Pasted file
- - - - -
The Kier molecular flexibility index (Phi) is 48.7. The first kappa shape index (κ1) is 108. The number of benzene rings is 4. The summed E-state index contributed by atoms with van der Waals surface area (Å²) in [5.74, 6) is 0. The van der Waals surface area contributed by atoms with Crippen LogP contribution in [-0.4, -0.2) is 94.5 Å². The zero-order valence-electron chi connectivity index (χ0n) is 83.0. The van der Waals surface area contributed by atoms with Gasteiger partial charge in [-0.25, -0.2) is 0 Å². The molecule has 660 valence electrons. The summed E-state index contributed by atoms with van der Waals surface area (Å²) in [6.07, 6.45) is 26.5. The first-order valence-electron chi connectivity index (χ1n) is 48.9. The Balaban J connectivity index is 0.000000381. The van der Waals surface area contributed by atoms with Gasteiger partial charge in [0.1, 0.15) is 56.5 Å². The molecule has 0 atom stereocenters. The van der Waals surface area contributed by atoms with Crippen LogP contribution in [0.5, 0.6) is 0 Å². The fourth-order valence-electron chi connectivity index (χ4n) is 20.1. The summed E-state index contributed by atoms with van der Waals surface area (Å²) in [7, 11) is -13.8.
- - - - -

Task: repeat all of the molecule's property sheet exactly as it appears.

The Kier molecular flexibility index (Phi) is 48.7. The first kappa shape index (κ1) is 108. The number of benzene rings is 4. The summed E-state index contributed by atoms with van der Waals surface area (Å²) in [5.74, 6) is 0. The van der Waals surface area contributed by atoms with Crippen LogP contribution in [-0.4, -0.2) is 94.5 Å². The zero-order valence-electron chi connectivity index (χ0n) is 83.0. The van der Waals surface area contributed by atoms with Gasteiger partial charge in [-0.25, -0.2) is 0 Å². The molecule has 660 valence electrons. The summed E-state index contributed by atoms with van der Waals surface area (Å²) in [6.07, 6.45) is 26.5. The first-order valence-electron chi connectivity index (χ1n) is 48.9. The Balaban J connectivity index is 0.000000381. The van der Waals surface area contributed by atoms with Gasteiger partial charge in [0.1, 0.15) is 56.5 Å². The molecule has 0 atom stereocenters. The van der Waals surface area contributed by atoms with Crippen LogP contribution in [0.5, 0.6) is 0 Å². The fourth-order valence-electron chi connectivity index (χ4n) is 20.1. The summed E-state index contributed by atoms with van der Waals surface area (Å²) in [7, 11) is -13.8.